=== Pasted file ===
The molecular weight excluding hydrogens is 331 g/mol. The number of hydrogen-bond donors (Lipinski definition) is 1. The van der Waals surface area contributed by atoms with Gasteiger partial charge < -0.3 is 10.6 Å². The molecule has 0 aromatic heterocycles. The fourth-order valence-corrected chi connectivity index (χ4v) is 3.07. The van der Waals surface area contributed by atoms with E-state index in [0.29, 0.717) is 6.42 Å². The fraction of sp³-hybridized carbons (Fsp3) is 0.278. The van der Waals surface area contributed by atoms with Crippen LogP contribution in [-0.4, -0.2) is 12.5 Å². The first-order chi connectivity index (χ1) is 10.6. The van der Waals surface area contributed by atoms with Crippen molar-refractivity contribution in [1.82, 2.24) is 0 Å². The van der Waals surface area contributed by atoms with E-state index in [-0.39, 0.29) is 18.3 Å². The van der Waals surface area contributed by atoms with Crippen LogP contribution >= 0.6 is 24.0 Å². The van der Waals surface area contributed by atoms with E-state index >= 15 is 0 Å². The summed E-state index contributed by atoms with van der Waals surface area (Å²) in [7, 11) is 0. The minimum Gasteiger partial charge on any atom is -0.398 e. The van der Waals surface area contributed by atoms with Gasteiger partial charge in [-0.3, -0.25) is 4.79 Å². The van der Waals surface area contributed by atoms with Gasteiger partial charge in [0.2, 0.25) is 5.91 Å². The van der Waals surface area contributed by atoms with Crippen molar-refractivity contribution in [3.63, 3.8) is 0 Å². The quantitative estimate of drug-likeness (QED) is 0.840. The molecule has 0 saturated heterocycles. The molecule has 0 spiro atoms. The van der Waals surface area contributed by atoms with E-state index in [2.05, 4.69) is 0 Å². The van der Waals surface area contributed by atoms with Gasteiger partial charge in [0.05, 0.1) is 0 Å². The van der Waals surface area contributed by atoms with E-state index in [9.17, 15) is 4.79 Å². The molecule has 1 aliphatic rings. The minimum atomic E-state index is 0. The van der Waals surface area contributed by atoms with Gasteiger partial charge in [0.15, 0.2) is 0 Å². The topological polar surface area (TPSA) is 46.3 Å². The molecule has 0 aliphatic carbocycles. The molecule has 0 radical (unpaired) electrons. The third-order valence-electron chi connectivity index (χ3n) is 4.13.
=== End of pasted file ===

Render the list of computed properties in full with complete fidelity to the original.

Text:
The molecular weight excluding hydrogens is 331 g/mol. The number of hydrogen-bond donors (Lipinski definition) is 1. The van der Waals surface area contributed by atoms with Gasteiger partial charge < -0.3 is 10.6 Å². The molecule has 0 aromatic heterocycles. The fourth-order valence-corrected chi connectivity index (χ4v) is 3.07. The van der Waals surface area contributed by atoms with E-state index in [0.29, 0.717) is 6.42 Å². The fraction of sp³-hybridized carbons (Fsp3) is 0.278. The van der Waals surface area contributed by atoms with Crippen LogP contribution in [-0.4, -0.2) is 12.5 Å². The first-order chi connectivity index (χ1) is 10.6. The van der Waals surface area contributed by atoms with Crippen molar-refractivity contribution in [1.82, 2.24) is 0 Å². The van der Waals surface area contributed by atoms with E-state index in [-0.39, 0.29) is 18.3 Å². The van der Waals surface area contributed by atoms with Crippen LogP contribution >= 0.6 is 24.0 Å². The van der Waals surface area contributed by atoms with E-state index >= 15 is 0 Å². The summed E-state index contributed by atoms with van der Waals surface area (Å²) in [7, 11) is 0. The minimum Gasteiger partial charge on any atom is -0.398 e. The van der Waals surface area contributed by atoms with Gasteiger partial charge in [-0.3, -0.25) is 4.79 Å². The van der Waals surface area contributed by atoms with Gasteiger partial charge in [0.2, 0.25) is 5.91 Å². The van der Waals surface area contributed by atoms with Crippen molar-refractivity contribution in [3.63, 3.8) is 0 Å². The quantitative estimate of drug-likeness (QED) is 0.840. The molecule has 0 saturated heterocycles. The molecule has 0 spiro atoms. The van der Waals surface area contributed by atoms with E-state index in [2.05, 4.69) is 0 Å². The van der Waals surface area contributed by atoms with Gasteiger partial charge in [0.05, 0.1) is 0 Å². The van der Waals surface area contributed by atoms with E-state index in [9.17, 15) is 4.79 Å². The molecule has 1 aliphatic rings. The minimum atomic E-state index is 0. The van der Waals surface area contributed by atoms with Gasteiger partial charge in [0.15, 0.2) is 0 Å². The topological polar surface area (TPSA) is 46.3 Å². The molecule has 0 aliphatic carbocycles. The molecule has 0 radical (unpaired) electrons. The third-order valence-electron chi connectivity index (χ3n) is 4.13.